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WITH TAMARA "junk is
turning out to be really
important" DAVIS

"Rapunzel becomes
a snot ball"

"What are some good metaphors for teaching this subject?"
(Consider, for instance "reading," vs. "mapping" the genome,
vs. "blueprints" and "executors.")

What is important is the structure. The locus. The place.
What is important is the transcription and the translation.

Different sorts of language can used to describe mutation:

"Mutations can be beneficial. They are the only way to create diversity of life."

DNA, in and of itself, is "nothing." It "sits there waiting to be used." It needs to be decoded.

"What was discarded as unimportant (in the early stages of studying the genome) is playing a larger part in growth and development than we imagined."

"We were historically constrained in our understanding. We're learning more and more that the 'junk' is important."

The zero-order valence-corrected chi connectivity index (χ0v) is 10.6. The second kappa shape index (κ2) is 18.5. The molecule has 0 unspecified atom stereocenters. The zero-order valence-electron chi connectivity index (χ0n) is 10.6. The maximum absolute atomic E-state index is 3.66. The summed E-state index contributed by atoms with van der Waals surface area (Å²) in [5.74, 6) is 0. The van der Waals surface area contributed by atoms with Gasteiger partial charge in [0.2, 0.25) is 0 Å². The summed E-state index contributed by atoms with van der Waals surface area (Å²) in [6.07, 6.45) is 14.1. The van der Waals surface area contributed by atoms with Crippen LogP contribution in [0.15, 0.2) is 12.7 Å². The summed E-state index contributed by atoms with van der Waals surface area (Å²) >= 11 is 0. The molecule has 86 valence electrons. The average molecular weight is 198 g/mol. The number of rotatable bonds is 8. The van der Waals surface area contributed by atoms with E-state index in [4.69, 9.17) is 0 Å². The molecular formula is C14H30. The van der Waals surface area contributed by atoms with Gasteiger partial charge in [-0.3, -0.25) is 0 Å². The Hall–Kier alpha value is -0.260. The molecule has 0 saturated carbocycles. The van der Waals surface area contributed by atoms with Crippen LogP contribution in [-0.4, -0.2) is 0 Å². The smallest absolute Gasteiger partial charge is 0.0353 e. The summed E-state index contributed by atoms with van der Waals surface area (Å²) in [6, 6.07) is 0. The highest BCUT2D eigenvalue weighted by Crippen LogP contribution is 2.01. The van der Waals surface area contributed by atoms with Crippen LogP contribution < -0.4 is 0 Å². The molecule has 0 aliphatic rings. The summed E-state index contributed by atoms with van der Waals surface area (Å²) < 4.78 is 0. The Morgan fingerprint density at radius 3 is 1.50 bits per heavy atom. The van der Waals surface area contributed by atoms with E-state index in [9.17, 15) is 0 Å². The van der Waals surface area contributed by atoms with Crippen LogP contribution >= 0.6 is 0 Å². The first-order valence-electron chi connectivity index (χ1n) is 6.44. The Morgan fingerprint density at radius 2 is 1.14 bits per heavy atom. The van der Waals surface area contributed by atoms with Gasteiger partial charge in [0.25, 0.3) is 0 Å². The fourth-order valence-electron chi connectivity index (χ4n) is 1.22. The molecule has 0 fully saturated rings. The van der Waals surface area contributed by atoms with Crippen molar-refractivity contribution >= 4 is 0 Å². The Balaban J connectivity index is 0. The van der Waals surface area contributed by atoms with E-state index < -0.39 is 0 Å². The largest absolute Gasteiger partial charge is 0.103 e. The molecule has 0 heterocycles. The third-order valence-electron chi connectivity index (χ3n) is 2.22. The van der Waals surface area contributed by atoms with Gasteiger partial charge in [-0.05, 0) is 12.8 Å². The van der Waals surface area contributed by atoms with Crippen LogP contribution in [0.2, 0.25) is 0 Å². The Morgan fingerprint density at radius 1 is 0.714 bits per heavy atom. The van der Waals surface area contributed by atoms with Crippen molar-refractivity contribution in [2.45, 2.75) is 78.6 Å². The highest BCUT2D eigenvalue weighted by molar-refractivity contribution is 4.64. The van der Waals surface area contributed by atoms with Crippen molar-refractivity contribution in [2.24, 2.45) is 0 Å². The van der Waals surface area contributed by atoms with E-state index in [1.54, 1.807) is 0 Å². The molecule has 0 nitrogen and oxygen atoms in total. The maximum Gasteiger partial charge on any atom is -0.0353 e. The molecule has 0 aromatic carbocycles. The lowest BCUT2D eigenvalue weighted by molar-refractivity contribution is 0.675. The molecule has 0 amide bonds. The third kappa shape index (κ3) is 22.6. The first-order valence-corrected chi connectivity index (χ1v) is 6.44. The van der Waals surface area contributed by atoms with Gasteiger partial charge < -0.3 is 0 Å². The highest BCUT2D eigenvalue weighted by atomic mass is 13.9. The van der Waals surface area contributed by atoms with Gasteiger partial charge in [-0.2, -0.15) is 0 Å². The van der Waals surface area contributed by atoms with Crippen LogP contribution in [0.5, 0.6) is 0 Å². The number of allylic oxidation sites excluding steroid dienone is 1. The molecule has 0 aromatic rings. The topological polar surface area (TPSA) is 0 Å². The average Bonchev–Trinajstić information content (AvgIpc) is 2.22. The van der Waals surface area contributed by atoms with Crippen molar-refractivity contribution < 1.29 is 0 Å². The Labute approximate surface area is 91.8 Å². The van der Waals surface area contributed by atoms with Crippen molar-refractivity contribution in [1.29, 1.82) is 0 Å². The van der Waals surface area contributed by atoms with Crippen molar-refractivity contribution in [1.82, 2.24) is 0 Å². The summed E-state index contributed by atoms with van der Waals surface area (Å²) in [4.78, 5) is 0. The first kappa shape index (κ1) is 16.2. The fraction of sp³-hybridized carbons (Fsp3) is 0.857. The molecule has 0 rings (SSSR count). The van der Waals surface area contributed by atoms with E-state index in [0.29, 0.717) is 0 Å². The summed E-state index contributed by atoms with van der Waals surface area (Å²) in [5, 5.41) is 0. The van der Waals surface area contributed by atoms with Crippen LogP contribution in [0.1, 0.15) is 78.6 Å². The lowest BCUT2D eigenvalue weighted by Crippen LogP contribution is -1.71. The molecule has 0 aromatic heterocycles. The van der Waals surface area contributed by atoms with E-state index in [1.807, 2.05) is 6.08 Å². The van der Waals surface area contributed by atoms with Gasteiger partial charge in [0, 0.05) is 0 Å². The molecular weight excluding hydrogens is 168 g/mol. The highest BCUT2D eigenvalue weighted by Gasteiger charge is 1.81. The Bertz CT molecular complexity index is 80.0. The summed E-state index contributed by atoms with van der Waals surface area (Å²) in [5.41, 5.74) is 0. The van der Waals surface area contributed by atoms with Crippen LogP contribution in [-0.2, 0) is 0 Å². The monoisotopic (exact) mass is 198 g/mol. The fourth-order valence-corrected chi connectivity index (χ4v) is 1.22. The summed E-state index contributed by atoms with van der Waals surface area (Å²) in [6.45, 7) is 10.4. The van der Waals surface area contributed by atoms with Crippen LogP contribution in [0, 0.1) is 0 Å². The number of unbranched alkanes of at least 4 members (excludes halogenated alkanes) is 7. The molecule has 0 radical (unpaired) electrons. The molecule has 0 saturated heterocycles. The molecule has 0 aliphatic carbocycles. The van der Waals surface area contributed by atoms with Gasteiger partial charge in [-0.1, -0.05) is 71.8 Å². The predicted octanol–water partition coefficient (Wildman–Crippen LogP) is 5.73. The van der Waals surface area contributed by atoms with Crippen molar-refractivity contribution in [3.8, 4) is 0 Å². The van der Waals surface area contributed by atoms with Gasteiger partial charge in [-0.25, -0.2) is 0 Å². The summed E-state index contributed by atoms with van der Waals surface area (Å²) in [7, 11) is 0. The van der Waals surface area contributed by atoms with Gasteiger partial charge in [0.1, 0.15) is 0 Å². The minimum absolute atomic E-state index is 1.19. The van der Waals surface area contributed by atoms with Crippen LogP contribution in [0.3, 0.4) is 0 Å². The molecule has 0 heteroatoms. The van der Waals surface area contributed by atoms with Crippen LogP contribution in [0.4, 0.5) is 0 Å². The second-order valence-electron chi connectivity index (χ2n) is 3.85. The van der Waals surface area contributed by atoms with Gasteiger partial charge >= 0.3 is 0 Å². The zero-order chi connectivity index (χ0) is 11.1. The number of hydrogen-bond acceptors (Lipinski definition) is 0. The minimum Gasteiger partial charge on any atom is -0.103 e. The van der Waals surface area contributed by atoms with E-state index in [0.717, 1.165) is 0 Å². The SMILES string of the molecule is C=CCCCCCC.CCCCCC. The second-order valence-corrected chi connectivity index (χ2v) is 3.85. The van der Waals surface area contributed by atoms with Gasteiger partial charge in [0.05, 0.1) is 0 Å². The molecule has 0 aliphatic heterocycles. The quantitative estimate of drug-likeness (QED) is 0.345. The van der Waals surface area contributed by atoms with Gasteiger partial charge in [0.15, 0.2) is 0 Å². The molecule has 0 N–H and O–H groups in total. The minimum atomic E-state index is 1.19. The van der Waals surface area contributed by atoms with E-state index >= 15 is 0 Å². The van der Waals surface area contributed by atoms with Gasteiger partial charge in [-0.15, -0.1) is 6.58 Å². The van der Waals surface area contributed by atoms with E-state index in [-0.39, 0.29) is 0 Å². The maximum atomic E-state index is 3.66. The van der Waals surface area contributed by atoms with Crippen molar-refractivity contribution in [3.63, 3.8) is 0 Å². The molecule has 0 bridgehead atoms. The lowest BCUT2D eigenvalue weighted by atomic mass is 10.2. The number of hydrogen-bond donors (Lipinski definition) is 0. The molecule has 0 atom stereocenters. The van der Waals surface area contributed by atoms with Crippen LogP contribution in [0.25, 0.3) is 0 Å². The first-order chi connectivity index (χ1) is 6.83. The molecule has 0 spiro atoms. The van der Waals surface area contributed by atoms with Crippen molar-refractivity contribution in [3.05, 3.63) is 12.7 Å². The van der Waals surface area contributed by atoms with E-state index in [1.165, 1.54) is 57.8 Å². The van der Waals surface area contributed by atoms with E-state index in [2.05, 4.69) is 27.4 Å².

What different language has been used, throughout the Institute, to describe what we do not (yet) understand?
  • "being on the boundary of knowledge" (of cosmology)
  • "finding use for the junk" (in the genome)
  • ....?

    "The genetic difference between individuals is miniscule."

    "Whoosh. Now I know what my kids feel like."

    "Was this a set-up?"

    "The particular pattern has a lot to do with what we are."

    "Evolution is a re-shuffling of things."

    "The Y-chromosome used to have more on it. The information is moving to other places."

    "It is not simple to engineer a new kind of human being; most traits are not controlled by a single gene."

    "Too much of a cooking show is boring. Let's just make the cake."

    When does "enthusiasm" become a performance of "expertise"?

    To what degree has our series of guest speakers become a line-up of experts?
    How have they been useful as models for our own teaching?
  • For a teacher, "the task is not to create meaning,
    but to change the air so meaning can occur."-- Todd Hedo

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